Council spends £1.4m less on drugs and alcohol services after cuts to budgets

A COUNCIL is spending £1.4m less on its substance misuse services compared to four years ago.

Monday, 25th September 2017, 4:02 pm
Updated Wednesday, 27th September 2017, 11:38 am
Drugs service spending has been reduced after government grants were cut

A Freedom of Information request by UK Addiction Treatment Centres (Ukat) found in 2013/14 Portsmouth City Council spent £4.4m on strategies to help people with substance misuse problems.

But in 2017/18, it spend £2.9m on the same services.

Councillor Luke Stubbs, cabinet member for adult social care and public health, said cuts to budgets had seen the council reduce its spending but a large part of its grant still goes on substance misuse.

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The news comes at a time when the number of people dying from drug-related abuse in England is the highest since records began. In Portsmouth, deaths related to drug misuse have increased by 34 per cent over the last four years according to recent data released by the Office of National Statistics.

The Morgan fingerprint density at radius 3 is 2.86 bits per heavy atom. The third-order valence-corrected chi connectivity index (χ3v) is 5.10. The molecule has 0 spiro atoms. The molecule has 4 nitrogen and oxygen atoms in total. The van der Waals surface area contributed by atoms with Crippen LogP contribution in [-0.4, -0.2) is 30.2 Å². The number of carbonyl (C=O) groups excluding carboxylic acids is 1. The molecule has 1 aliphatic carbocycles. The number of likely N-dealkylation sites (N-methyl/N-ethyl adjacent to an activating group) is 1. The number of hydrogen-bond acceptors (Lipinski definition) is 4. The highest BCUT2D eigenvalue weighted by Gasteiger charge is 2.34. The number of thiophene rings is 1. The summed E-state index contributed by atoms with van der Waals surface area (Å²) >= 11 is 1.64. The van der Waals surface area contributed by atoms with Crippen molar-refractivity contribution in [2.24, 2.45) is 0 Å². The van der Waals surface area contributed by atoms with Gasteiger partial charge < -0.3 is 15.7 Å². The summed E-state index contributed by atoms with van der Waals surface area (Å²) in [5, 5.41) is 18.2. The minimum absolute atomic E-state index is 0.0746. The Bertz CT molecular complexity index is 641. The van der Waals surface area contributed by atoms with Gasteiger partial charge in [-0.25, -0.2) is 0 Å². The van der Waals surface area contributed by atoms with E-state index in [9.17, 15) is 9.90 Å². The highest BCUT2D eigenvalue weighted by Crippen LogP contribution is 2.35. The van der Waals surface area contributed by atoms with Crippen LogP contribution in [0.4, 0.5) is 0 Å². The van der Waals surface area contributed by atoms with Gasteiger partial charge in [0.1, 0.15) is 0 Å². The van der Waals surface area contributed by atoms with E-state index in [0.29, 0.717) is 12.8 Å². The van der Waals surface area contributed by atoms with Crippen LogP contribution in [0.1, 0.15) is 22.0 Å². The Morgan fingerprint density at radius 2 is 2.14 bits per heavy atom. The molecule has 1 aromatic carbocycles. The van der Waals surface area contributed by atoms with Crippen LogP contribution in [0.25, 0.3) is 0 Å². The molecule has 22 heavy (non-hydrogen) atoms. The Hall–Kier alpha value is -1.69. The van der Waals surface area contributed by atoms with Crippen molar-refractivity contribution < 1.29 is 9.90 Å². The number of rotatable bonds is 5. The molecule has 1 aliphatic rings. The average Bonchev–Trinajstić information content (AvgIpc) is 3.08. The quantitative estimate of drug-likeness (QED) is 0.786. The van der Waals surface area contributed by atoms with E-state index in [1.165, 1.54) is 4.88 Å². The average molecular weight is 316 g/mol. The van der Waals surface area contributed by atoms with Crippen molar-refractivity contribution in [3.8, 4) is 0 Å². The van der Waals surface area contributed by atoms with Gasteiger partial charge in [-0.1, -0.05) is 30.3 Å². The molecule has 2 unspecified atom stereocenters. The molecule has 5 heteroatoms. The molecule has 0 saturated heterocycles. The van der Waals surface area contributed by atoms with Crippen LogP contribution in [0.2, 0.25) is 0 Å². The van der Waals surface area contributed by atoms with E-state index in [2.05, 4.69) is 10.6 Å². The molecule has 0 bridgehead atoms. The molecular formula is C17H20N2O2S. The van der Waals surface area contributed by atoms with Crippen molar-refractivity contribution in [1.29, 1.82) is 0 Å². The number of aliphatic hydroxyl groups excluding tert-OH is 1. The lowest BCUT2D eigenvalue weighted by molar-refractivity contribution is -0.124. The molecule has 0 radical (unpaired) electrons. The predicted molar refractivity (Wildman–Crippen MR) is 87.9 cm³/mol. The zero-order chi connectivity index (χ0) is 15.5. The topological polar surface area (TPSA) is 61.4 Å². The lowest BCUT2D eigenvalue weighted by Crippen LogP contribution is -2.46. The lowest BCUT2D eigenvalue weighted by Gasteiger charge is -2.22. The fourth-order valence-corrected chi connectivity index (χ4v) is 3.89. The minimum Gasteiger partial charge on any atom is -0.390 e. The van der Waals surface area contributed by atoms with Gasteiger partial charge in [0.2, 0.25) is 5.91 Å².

Eytan Alexander, founder of Ukat, said: ‘What our Freedom of Information Requests reveal is that since the government made the decision to remove the protected drug and alcohol treatment budget, Portsmouth council has been forced into spinning even more plates with even less money.

‘Slashing budgets on substance misuse is a false economy as it simply piles the pressure on our already-stretched emergency services.

‘The alarming correlation between the real-term cut to council budgets and the rise in drug-related deaths across the country needs to be addressed and this vicious cycle needs to end.’

Councillor Stubbs said since having to cut budgets, the council has been working with other organisations.

‘Reducing budgets means there has been a reduction in what we spend on substance misuse but we still spend a significant proportion of the budget here compared to other areas,’ he said.

‘We’ve also looked to be more efficient in how we deliver substance misuse treatment, including the appointment of the Society of St James as the joint provider for homelessness and substance misuse services in the city.

‘They are also proactive in bidding for additional external funding to help them deliver services to those in recovery.

‘There is also support for substance misuse from the NHS for those who are being treated for mental health issues so the spend from local authority isn’t the full picture.’